Each week's lecture includes overhead transparencies listing key concepts, names and dates, quotes, and other material. To save you frantic scribbling during class, this material will be put on the web (exact web address to be announced). We will try to post each lecture's material on the web ahead of time (barring computer problems, etc.); some students find it useful to print copies and bring them to lecture, as an aid in taking notes. Please remember: having webnotes is no substitute for attending lecture yourself and taking your own notes on material covered Ð they contain essential facts, but are NOT a full transcript of information and ideas!
COURSE REQUIREMENTS AND GRADING:
1. Class participation - 10% of final grade:
b. Constructive participation in class discussion and weekly section meetings; evidence of having
completed reading assignments; and other section activities;
2. In-class quizzes Ð total quiz grade equals 10% of final grade.
3. Two examinations (dates below) - 30% each:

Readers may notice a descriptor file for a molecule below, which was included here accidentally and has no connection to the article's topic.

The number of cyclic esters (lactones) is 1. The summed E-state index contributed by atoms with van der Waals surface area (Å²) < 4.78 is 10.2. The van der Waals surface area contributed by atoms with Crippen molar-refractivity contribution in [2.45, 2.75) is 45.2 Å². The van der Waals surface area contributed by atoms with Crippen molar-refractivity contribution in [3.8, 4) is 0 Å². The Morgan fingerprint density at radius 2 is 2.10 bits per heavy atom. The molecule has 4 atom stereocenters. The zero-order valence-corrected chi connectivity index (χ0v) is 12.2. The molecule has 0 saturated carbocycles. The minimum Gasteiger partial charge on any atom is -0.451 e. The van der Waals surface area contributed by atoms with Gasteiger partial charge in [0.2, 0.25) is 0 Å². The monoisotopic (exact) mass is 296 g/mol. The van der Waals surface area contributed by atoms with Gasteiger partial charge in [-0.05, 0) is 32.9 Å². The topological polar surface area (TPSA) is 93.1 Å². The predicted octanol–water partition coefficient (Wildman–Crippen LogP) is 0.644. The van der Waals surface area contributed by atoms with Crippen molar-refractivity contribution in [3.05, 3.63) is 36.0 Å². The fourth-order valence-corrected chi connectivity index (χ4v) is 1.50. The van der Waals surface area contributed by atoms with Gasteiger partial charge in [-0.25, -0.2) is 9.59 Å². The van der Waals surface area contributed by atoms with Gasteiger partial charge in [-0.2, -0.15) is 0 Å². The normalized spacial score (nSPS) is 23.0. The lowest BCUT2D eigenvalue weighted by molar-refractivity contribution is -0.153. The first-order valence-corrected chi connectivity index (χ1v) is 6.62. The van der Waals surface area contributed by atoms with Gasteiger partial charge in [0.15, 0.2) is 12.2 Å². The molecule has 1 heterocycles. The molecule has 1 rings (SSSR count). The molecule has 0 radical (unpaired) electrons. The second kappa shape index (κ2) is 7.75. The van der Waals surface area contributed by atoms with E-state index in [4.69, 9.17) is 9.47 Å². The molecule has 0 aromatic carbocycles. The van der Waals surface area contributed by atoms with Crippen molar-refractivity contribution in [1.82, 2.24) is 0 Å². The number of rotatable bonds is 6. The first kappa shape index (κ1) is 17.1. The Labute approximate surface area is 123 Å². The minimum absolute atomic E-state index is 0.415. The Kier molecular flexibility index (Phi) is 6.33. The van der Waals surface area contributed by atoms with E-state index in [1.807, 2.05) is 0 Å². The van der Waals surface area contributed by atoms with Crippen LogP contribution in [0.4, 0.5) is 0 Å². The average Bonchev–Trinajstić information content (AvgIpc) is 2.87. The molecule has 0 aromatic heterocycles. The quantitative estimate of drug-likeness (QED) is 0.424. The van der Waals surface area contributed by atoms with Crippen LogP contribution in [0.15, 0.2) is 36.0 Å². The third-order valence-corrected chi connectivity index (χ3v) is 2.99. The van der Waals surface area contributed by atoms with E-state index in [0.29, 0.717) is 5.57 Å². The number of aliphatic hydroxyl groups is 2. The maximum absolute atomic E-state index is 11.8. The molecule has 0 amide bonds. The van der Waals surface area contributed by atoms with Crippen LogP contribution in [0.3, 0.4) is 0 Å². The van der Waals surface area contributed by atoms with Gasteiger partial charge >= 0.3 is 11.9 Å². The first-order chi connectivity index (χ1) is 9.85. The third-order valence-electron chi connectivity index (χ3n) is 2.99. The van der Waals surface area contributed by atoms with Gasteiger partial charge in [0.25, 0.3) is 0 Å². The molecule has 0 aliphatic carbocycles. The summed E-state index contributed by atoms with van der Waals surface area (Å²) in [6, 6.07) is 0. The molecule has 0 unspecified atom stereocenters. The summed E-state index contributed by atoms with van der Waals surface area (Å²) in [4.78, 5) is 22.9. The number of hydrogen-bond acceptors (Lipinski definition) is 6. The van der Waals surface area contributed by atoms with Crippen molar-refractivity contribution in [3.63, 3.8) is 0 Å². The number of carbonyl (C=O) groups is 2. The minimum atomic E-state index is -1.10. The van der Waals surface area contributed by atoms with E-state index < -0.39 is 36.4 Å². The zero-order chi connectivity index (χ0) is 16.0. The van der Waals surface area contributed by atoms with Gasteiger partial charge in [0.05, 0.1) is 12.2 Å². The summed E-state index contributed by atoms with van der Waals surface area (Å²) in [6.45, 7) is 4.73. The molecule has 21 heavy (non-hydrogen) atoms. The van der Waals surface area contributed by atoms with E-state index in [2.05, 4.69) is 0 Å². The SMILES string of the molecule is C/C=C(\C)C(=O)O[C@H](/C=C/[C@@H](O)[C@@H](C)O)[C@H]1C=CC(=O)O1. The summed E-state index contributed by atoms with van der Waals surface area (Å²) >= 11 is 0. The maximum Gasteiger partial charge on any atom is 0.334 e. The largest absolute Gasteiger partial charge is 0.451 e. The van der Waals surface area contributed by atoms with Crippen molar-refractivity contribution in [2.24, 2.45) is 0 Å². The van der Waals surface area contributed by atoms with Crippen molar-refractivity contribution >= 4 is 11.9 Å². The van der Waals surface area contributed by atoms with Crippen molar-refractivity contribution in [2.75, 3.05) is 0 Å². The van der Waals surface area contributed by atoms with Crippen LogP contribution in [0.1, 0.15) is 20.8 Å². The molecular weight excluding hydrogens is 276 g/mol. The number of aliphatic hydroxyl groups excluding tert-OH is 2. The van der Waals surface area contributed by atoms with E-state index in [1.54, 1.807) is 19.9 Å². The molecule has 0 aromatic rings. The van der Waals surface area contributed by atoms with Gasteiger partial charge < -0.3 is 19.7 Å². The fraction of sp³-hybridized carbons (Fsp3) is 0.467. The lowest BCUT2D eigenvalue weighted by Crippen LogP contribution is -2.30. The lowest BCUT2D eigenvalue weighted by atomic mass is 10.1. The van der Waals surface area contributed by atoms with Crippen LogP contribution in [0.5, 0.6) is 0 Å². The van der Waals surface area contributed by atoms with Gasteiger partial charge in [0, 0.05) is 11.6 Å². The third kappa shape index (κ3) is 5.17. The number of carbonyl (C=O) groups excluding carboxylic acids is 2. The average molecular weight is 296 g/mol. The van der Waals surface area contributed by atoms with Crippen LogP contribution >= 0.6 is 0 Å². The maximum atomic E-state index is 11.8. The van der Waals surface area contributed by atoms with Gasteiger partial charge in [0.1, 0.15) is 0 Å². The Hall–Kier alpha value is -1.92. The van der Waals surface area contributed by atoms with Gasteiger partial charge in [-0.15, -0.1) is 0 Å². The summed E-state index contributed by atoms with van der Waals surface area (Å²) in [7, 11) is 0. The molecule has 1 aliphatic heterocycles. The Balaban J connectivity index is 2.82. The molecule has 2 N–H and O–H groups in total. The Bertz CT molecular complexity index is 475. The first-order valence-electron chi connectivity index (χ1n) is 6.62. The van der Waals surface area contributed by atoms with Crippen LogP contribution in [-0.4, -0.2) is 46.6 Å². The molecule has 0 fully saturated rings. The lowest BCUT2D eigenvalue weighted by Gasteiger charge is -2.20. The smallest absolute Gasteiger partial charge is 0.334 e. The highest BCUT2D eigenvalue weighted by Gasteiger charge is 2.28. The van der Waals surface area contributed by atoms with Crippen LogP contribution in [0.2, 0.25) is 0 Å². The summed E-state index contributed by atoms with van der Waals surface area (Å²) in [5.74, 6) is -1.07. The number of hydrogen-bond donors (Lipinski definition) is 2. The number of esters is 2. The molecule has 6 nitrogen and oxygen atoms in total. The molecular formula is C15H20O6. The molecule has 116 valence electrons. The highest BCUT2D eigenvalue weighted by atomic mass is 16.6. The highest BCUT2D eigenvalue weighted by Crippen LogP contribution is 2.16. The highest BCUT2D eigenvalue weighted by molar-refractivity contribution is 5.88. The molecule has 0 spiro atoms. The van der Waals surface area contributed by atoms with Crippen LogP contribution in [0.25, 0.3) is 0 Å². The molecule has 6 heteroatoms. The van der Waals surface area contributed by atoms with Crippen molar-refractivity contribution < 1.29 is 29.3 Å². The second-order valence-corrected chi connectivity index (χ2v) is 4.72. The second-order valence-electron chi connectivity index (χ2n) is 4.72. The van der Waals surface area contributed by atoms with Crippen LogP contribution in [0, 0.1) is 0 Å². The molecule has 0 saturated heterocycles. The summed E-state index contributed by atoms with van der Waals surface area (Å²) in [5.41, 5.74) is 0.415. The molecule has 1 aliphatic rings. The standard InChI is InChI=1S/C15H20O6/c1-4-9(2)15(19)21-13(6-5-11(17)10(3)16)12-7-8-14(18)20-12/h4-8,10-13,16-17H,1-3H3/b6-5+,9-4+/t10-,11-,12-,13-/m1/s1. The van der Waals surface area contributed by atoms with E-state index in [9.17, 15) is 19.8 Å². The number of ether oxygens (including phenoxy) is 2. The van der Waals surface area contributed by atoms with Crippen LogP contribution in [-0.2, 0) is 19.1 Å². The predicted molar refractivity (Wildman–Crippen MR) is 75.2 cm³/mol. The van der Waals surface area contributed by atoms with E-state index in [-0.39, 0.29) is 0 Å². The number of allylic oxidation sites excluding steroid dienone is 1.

Each exam will be in two parts:
Part I: in-class, closed-book, short writing questions;
Part II: take-home, open-book longer essay question;
4. Final examination - 20% of final grade:
Combination of short and long writing questions, closed-book, in-class.
These books can be purchased in paperback (some available used) at university bookstores. Copies should also be available through library reserve.
1. Woloch, Nancy; Women and the American Experience, THIRD EDITION; (McGraw Hill, 2000)
2. Kerber, Linda and Jane Sherron De Hart, eds., Women's America: Refocusing the Past, FIFTH
EDITION; (Oxford, 2000)
3. Norton, Mary Beth and Ruth M. Alexander, eds., Major Problems in American Women's History,
THIRD EDITION;(Houghton Mifflin, 2003)
Short additional readings may occasionally be handed out in class.
TOPICS AND ASSIGNMENTS:
Tuesday, August 26 and Thursday, August 28 -
Course introduction; women in early colonial society;
Tuesday, September 2 and Thursday, September 4 Ð
Women in the Revolutionary era;
ASSIGNMENT for week of 9/2:
- Woloch, p. 1-47; Kerber, p. 3-60 and 73-87;
Tuesday, September 9 and Thursday, September 11 -
Women and economic life in the early 1800s: farms and factories;
ASSIGNMENT for week of 9/9:
- Woloch, p. 52-96; Kerber, p.107-120; Norton, p. 61-100;
Tuesday, September 16 and Thursday, September 18 -
Legal rights and social reform;
ASSIGNMENT for week of 9/16:
- Woloch, p. 103-153 and 159-174; Kerber, p.121-127 and 138-165; Norton, p. 101-115;
Tuesday, September 23 and Thursday, September 25 -
Women in the Civil War era;
ASSIGNMENT for week of 9/23: